Shoemakers of Lynn, Massachusetts, 1850-1880

Author: Mulligan Jr., William H.
This study looks closely at the lives of shoemakers in Lynn, Massachusetts during the period when their work was mechanized and moved into factories. For many decades prior to the 1850s, Lynn had been a major center for the manufacture of shoes, all made by hand through a putting-out system. Men and women each had a role to play in making shoes. The family was the center of production and shoemaking shaped many aspects of family life, including fertility. Beginning in 1851, a series of machines replaced handwork and work moved from the home and near-by workshops to factories. By 1880, the old system was all but extinct and a large number of machines replaced the hand skills of Lynn’s cordwainers and binders. This change in both the nature and location of work affected family life in a number of ways, including choice of marriage partner, fertility and the role of the family in providing job training. This work explores both pre-industrial and industrial Lynn and analyzes the relationship between work and family life and how changes in work changed family life. It will appeal to those interested in the social history of industrialization, the history of the family, and demographic history.


“ .. While economic growth is considered to be ‘a good thing,’ more recently several other aspects of economic change have come to be given more attention in the evaluation of these developments ... Dr. Mulligan follows the major sources and methods of social historians, including the pioneering studies of Dr. Tamara Hareven, and he has been able to frequently compare his results with the studies for other New England towns and cities undertaken by Dr. Hareven with, at times, co-authors. This study is enriched by the comparisons of Lynn with other areas, providing a broader historical context for examining the effect of the Industrial Revolution in the United States. By combining the examination of technical change with an analysis of changing family patterns, and gender roles, Mulligan has made a major contribution to the study of economic and social change, and has added to our understanding of what the development of the modern world has meant for those at the time, and after.” (from the Foreword) Professor Stanley L. Engerman, University of Rochester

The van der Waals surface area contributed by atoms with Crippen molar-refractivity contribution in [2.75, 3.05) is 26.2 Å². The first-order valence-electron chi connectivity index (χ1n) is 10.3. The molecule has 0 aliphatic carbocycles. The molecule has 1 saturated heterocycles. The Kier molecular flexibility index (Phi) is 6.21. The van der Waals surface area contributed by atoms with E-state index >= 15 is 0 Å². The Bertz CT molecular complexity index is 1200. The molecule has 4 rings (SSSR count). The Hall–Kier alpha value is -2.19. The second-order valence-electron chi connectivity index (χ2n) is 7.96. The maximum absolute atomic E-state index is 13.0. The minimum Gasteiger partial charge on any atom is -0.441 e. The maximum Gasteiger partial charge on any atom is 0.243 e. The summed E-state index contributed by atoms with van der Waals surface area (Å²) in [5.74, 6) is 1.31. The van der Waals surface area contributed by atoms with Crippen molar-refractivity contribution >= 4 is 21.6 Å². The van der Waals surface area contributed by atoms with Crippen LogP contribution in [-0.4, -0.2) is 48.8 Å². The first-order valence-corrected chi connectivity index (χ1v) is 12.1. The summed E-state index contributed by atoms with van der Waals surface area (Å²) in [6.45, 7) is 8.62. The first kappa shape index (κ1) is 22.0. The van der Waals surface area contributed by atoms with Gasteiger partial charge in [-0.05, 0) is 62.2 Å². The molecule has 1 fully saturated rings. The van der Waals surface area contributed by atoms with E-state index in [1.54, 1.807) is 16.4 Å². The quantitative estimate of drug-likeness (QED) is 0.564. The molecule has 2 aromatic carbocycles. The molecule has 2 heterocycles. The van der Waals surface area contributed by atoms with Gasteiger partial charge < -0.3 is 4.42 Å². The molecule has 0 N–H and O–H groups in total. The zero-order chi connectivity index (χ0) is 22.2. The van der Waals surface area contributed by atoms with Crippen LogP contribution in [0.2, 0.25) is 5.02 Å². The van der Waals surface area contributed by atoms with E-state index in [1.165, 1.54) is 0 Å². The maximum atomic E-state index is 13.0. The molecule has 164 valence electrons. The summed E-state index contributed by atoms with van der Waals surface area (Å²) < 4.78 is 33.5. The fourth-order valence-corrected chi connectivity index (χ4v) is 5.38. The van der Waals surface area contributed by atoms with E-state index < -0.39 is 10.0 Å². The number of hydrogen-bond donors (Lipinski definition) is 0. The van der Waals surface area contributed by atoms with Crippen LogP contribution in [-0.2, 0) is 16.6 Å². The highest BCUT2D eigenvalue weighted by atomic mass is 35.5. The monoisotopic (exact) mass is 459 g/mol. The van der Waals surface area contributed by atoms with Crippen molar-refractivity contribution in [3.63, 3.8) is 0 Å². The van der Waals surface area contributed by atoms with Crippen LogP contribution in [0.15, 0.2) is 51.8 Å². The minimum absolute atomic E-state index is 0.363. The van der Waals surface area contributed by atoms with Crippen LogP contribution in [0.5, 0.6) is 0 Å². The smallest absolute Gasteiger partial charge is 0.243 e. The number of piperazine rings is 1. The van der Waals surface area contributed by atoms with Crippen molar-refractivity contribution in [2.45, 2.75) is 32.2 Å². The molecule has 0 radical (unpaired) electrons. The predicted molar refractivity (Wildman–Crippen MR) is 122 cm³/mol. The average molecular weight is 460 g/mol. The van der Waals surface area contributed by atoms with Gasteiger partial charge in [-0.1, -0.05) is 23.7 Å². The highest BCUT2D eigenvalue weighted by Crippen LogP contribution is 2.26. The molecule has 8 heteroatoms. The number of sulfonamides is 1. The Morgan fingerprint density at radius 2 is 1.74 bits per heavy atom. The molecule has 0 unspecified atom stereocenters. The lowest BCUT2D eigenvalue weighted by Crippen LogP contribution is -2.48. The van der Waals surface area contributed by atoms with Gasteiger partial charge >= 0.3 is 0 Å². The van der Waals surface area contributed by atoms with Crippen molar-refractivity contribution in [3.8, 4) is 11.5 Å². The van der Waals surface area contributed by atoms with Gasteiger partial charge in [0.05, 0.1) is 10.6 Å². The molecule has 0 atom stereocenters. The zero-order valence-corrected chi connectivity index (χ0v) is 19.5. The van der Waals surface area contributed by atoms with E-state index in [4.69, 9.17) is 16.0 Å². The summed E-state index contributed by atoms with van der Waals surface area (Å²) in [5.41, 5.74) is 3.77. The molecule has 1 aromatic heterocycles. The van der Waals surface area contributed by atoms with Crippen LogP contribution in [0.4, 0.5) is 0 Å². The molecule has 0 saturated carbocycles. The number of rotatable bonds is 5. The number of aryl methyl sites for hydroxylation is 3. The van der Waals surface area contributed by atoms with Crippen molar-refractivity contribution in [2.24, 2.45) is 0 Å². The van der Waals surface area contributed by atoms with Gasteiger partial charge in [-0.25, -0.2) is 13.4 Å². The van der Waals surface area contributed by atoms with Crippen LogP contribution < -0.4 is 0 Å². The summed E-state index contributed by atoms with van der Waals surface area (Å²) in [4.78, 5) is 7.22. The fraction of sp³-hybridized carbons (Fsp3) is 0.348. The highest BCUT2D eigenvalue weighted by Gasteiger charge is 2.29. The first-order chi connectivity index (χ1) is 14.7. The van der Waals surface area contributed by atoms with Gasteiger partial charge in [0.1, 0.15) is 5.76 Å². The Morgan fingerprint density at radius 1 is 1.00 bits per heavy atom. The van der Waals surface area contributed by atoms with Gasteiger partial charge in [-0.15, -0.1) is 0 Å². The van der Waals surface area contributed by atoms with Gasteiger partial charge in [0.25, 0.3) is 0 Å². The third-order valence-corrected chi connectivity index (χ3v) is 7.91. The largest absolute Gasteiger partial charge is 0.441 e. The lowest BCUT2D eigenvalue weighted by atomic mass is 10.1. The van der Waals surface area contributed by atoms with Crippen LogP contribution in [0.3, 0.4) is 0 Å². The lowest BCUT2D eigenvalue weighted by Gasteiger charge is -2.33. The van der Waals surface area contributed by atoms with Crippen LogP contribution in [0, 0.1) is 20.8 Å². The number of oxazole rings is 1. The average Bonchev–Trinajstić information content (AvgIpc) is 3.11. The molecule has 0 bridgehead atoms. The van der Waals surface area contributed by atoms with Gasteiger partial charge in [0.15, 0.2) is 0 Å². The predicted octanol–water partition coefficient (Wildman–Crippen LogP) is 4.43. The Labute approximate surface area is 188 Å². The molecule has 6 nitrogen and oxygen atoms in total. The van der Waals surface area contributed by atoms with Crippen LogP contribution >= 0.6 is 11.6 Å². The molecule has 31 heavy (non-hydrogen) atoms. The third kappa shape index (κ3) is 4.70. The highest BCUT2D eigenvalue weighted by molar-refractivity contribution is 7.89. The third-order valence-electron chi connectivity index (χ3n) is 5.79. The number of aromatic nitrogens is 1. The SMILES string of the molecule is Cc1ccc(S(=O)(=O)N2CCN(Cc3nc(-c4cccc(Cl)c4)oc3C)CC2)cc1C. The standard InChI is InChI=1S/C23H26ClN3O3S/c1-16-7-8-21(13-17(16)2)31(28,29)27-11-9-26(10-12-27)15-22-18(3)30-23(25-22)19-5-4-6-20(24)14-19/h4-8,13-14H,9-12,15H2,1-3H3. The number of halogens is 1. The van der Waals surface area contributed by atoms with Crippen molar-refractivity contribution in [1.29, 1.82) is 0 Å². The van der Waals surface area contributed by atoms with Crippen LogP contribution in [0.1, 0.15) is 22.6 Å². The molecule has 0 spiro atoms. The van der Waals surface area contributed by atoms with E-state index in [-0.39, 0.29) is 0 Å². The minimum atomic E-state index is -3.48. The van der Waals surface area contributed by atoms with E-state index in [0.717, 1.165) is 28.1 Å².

“Dr. William H. Mulligan, Jr. examines the ways in which the mechanization of shoemaking in Lynn, Massachusetts changed the lives of traditional craft workers in this important industry … He tells this story in a clear and convincing manner. Using the shoemakers of Lynn, Massachusetts as his case study, Dr. Mulligan has advanced our understanding of the impact of mechanization and the factory system on craft workers in the United States in the mid-nineteenth century. This is a valuable contribution to the historical literature which examines the interaction between technological change and society.” – Professor Charles K. Hyde, Wayne State University

“ ... Professor Mulligan’s book on the Lynn shoemakers is a superb job of integrating social and economic history. Some historians do narrowly defined case studies of historical problems, and they are sometimes very useful. But Dr. Mulligan looks at many parts of a historical problem, pulls together much relevant secondary research, and then fits the many pieces of the historical puzzle together very effectively ... I highly recommend this book for advancing historical knowledge and for telling the fascinating story of the Lynn shoemakers and how they responded to dramatic economic change. The Lynn story is key ingredient in the story of how and why America industrialized and how the U. S. became a world power in the late 1800s.” – Professor Burton W. Folsom, Jr., Hillsdale College

Table of Contents

List of Illustrations
Foreword by Stanley L. Engerman
1. The Family and Industrialization
2. The Lynn Shoe Industry Before 1850
3. The Family in an Artisan World – Lynn in 1850
4. Mechanizing the Gentle Craft
5. The Families of Lynn Shoeworkers in 1880
6. Fathers and Sons, Mothers and Daughters: The Transmission of Skill in the Shoe Industry
7. Concluding Observations